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Discussion Starter #1
It's been a wild year after such a promising start, and I'm sure I'm not alone in disappointment after seeing stock indices dive last month. I began investing in 2007, thinking I would build a nest egg of dividend paying equities to fuel my retirement (and that I was getting in at a good time in history)... The feeling that something bigger, global and more dangerous is ahead has me backtracking from the stock market, and I made a major move to re-allocate yesterday.

(I'm at least 15 years from retirement and didn't think I would shuffle my allocation for another 5 years):

Before yesterday:
70% Equity (was 45% Cdn Index, 22% US index, 2% Intl Index, 1% Precious metals)
30% Income (Bond Index, Real Return Bonds index, Hi-Yield Income Fund )

After yesterday:
55% Equity (30% Cdn Index, 14% US index, 10% Precious Metals, 1% Intl Index)
45% Income (as above ,parking dollars from equity into money market funds for 30 days until I cool off and re-evaluate.)

My biggest fear is a catastrophic drop (as in the 1930's) that would never recover in my lifetime...I'm positive others out there are making similar defensive, long-term moves right now and the markets aren't showing it.

If you agree that it's time to backtrack and have done so, please share how you are responding.
 

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I wouldn't panic too much. While the volatility may discourage you and keep you up on some nights you don't want to miss out on the best days of the upswing.

You seem to have a pretty well balanced allocation so just keep track of it on a monthly basis and you should be okay, especially with a 15 year timeframe.

As you get closer to your retirement age, tweak your allocation according to your risk tolerance.
 

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I'm 100% in stocks, futures and options. I had a very bullish approach till the second mini-crash of the year (and lost a lot), but now I am neutral and playing the volatility.
 

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My biggest fear is a catastrophic drop (as in the 1930's) that would never recover in my lifetime...I'm positive others out there are making similar defensive, long-term moves right now and the markets aren't showing it.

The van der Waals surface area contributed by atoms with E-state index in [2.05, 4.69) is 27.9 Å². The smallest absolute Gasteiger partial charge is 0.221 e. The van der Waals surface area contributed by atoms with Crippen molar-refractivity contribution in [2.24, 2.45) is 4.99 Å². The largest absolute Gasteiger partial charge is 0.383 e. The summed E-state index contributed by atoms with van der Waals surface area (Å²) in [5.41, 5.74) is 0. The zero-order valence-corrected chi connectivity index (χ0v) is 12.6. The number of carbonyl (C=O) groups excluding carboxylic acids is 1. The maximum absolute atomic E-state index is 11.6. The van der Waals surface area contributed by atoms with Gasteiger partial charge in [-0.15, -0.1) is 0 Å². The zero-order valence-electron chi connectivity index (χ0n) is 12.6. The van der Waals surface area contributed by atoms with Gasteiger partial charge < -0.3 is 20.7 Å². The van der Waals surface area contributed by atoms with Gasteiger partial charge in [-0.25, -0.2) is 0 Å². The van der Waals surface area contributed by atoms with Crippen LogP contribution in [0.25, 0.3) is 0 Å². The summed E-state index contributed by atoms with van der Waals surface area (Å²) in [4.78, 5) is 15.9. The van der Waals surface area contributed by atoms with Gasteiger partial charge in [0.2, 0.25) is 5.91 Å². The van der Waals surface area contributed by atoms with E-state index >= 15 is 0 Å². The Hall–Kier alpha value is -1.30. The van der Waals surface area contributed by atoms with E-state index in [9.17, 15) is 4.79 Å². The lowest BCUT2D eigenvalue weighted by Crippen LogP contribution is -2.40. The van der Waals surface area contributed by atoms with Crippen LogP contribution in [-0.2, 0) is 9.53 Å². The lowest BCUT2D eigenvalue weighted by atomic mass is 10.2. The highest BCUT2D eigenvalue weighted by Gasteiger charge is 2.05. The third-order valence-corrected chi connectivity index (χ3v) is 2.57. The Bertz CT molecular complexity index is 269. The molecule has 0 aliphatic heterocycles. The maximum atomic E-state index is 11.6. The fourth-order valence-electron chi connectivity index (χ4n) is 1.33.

If you agree that it's time to backtrack and have done so, please share how you are responding.
Markets aren't showing it?? You haven't noticed the correction? :p

When others are selling is normally the time to be buying. Problem is stocks are still expensive here...
 

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Sold about 40% of our ETFs 2 weeks ago and are sitting with cash looking to buy back in when and if things take a hard drop. If not I am going to do some shopping for good GIC rates to increase fixed income in our portfolios.
 

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Mike -

I think everyone is uncertain these days. Fundamentally, everyone has to be comfortable with their investment allocation and if your shift makes you sleep better for the next 5 years, it is the right answer for you.

For myself, also somewhere around 15 years from retirement, I plan to gradually invest in excess cash over the next 3-6 months in a disciplined manner, largely into equities. I'm still reasonably confident that over a 10+ year horizon, equities will outperform bonds as an asset class. I'm not sure, since the uncertainty of equity returns is higher. However, you have to weigh the risk of a catastrophic drop in equities (as you mention - and which by the way could bring bonds along) against the risk that a conservative income portfolio might not exceed inflation, or while less volatile might do so with returns too low to fund the retirement you expect. There is no simple answer to this.
 

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As I posted elsewhere, the iShares LargeCap 60 ETF has a ten year return of 4.42% as of May 31. If you had diversified internationally and also held the iShares S&P 500 ETF, which hasn't been around for ten years, you would have 'achieved' a negative 3.06% on that investment. Add the iShares International ETF into the mix and you would have achieved negative 2.81% on that investment.

Recently, things have only become worse!! The three year return on the XIU is negative 2.48%, on the XSP is negative 11.73%, and on the XIN is negative 14.89%!!:mad:

The iShares CDN Bond ETF (XBB) has had a five year return of 4.50%.:(

Is it any wonder that index investors aren't getting rich on their investments??

If the next ten years happen to reflect the past ten, then most of us won't be any richer and some of us will be dead!!!

Gotta love the stock markets!!!

I think that my only remaining hope is to win the lottery but that plan hasn't exactly been going too well either.

Have a nice day!!!
 

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As I posted elsewhere, the iShares LargeCap 60 ETF has a ten year return of 4.42% as of May 31.
Well, that's because the 10 year period conveniently includes the dot com bust in the returns calculation.